"We're pretty emotional about (Momotaro)," Boka Restaurant Group partner Kevin Boehm says. "How do you build something that's timeless?"
That's the lofty goal Boehm and partner Rob Katz had for designing and building Momotaro, their 11,500-square-foot Japanese restaurant they hope will become the crown jewel of their restaurant empire that's full of one success after another. Boehm and Katz began with a blank slate, a completely raw West Loop warehouse with no infrastructure whatsoever (remember this?) and turned it into an intricate and majestic three-floor ode to mid-twentieth century Japanese business culture, a post-World War II boom known as the "economic miracle."
Designer Adam Farmerie of New York-based Avroko says the beginning impetus was to be different from all traditional Japanese restaurants. "Instead of looking back at ancient Japan, why don't we look back at 20th century Japan in an era where there's an interesting collusion of east and west?"
Momotaro's ground floor, which includes a 130-seat dining room, is modeled after a Japanese office space where workers might toil in the day. A 10-seat bar, set in front of a Japanese stock market-inspired backdrop, stretches clear through the next floor.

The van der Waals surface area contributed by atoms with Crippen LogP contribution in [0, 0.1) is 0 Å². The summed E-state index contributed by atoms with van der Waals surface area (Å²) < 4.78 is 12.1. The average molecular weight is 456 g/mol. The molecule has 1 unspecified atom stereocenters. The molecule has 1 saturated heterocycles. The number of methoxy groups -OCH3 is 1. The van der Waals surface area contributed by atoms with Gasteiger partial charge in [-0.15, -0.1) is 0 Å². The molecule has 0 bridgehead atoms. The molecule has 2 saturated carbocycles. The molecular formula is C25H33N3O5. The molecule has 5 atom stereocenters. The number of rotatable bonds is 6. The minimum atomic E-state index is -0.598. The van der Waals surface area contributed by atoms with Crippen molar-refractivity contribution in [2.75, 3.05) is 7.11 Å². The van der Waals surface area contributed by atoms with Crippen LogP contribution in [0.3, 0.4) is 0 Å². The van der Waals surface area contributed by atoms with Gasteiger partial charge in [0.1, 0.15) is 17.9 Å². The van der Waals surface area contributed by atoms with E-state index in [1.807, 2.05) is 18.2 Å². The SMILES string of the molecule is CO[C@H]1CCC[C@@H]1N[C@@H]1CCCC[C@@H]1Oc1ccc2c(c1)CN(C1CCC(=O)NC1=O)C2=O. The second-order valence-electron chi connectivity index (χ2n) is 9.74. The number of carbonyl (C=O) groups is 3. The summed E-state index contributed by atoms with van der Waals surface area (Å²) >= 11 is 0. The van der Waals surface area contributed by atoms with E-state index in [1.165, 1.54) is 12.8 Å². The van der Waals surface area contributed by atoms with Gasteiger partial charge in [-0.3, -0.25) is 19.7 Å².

Japanese street markets, which eventually became food stalls near train stations that businesspeople would visit in the evening, are the inspiration for Momotaro's underground level that houses a 100-seat izakaya bar. Another bar lives downstairs with seating for 24.
The top floor is an homage to a Japanese board room, complete with photos of 1950's Japanese businessmen that work for a fictitious company, set around a 24-seat communal private dining table.
Farmerie understates the project as "fairly large and complex." Case in point: 991,000 Bic pen strokes composes an art piece on a bathroom hallway.
Will Momotaro indeed become the crown jewel of a restaurant group whose resume includes Girl & the Goat, Boka, GT Fish & Oyster, and so many more smash hits? If you use the space alone as the barometer, it just might.